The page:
Fact Sheet: Wind Power Realities
Harnessing the power of the wind has become one of the fastest growing sources of global electricity generation.
As countries strive to develop clean and secure energy systems, more scientists, policy makers and communities are looking to wind power as an important part of the solution.
As new opportunities emerge to develop wind-power generation in communities across Canada, they raise reasonable questions about the social, environmental and economic impacts of large-scale wind power production.
This fact sheet aims to help answer those questions, and to distill the realities of wind power from the myths and misconceptions.
Wind Power: Overview
The energy from the wind can be harnessed by wind turbines to generate electricity and also windmills to pump water.
During the 1990s, wind turbines evolved dramatically to become very large and increasingly efficient machines, as a direct result of government policies set in Denmark enabling communities and co-ops to develop wind turbines and encouraging research and development.
Chart: Global Annual Wind Installations (MW) 1980-2005
Capturing and Using Wind
Modern wind turbines generate electricity typically around 80% of the time. The output varies depending on wind speed, but over the course of a year, a turbine is designed and expected to generate about 30% of its theoretical maximum output. This is known as its capacity factor, which for conventional power plants is typically 50%.
Although the wind does not always blow, one region may be calm while another one is windy. Therefore, overall fluctuations can be significantly reduced if wind turbines are spread out across a country or region.
Wind turbines tend to generate more power during the day when it is needed most and less at night, a pattern that corresponds well to electricity demand. Wind power therefore combines well with existing power plants in Canada that can be used only when needed, such as hydro plants, or must-run power plants like biomass that tend to have excess power at night.
The energy that is available in the wind is cubically related to the speed at which it is moving. In other words, doubling the wind speed means there is eight times more energy. A good wind power site therefore needs to be consistently windy. Even small differences in wind speed can have a large impact on the performance a project.
Wind energy can also be used for mechanical work such as water pumping and small-scale power systems for homes and small businesses. Canada has a unique expertise and manufacturing ability for medium-scale electrical systems that are ideally suited for remote community applications and hybrid systems such as wind-diesel.
- Large-scale wind energy is becoming cost competitive with traditional power generation.
- Very low cradle-to-grave impacts.
- Wind is abundant all over the world.
- Wind patterns tend to follow consumption patterns.
- Turbines co-exist nicely with farms, supplying additional income with minimal impact on the usable land.
- Wind turbines are very quiet and are less likely to be struck by a bird than a downtown building, a bay window or a car is.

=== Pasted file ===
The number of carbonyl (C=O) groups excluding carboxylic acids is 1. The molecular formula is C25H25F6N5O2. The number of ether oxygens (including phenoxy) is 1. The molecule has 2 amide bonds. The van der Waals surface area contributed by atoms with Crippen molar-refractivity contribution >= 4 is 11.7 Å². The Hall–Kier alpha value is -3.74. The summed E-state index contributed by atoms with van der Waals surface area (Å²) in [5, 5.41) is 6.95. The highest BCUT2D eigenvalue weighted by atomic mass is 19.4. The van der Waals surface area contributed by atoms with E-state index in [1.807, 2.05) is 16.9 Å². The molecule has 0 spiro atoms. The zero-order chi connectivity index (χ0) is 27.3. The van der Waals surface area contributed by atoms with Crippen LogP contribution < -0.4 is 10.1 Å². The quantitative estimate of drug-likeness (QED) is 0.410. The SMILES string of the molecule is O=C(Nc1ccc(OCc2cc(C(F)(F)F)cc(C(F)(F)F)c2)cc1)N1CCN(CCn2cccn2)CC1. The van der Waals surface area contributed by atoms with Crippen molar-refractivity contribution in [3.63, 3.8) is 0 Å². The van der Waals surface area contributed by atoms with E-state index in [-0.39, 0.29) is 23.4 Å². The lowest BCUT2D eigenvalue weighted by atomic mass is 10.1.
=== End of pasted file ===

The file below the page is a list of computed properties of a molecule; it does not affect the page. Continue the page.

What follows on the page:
- Significant local visual impact.
- Moving parts require maintenance and upkeep.
- A consistent and considerable amount of wind is needed.
- Bats can be affected or struck by turbines.
- Power output is variable and needs overall system integration.
Global Status and Potential
Global wind energy capacity has sustained growth rates over 25% for the past 15 years primarily because wind energy has become a cost-effective source of renewable energy. Western Europe has been the early technology adopter and, as a result, has also become the early leaders in technology development. Denmark, Germany and Spain are the world leaders in wind energy manufacturing.
Wind energy's growth has been so rapid that there is currently a one- to two-year waiting period to receive a turbine after it has been ordered. There are now over 68,000 operational wind turbines.
Canadian Status and Potential
Canada ranks behind the United States and most European countries in wind energy installation. Despite a slower start, Canada is currently experiencing an annual 30% growth rate in wind energy development, a rate comparable to global development.
Wind turbine technology is improving rapidly. For example, in the year 2000 a state-of-the-art turbine was 1.0 MW; now 4.5 MW machines are on the market. In this context it is difficult to quantify what a country's maximum potential is, but a 20% supply, similar to that already deployed in Denmark is reasonably achievable.
The Canadian Wind Energy Association's goal is for 10,000 MW of installed wind energy in Canada by the year 2010, enough to supply 5% of Canada's electricity needs. Denmark currently generates over 20% of its power from the wind, an attainable goal for Canada. If wind energy were to generate 20% of Canada's electricity, it would be the second largest source of electricity behind hydro and ahead of nuclear, natural gas and coal.
Recent growth in Canada owes much to federal and provincial policy measures that have enabled or encouraged wind energy development. It is crucial that the government creates a level playing field for wind energy so that it can compete with conventional energy.
Links for more information
- Canadian Wind Energy Association (CanWEA)
- CanWEA: Canada's Wind Farms (Installed Capacity)
- American Wind Energy Association
- Danish Wind Industry Association
- Environment Canada: Wind Energy Atlas
- Pollution Probe's Primer on the Technologies of Renewable Energy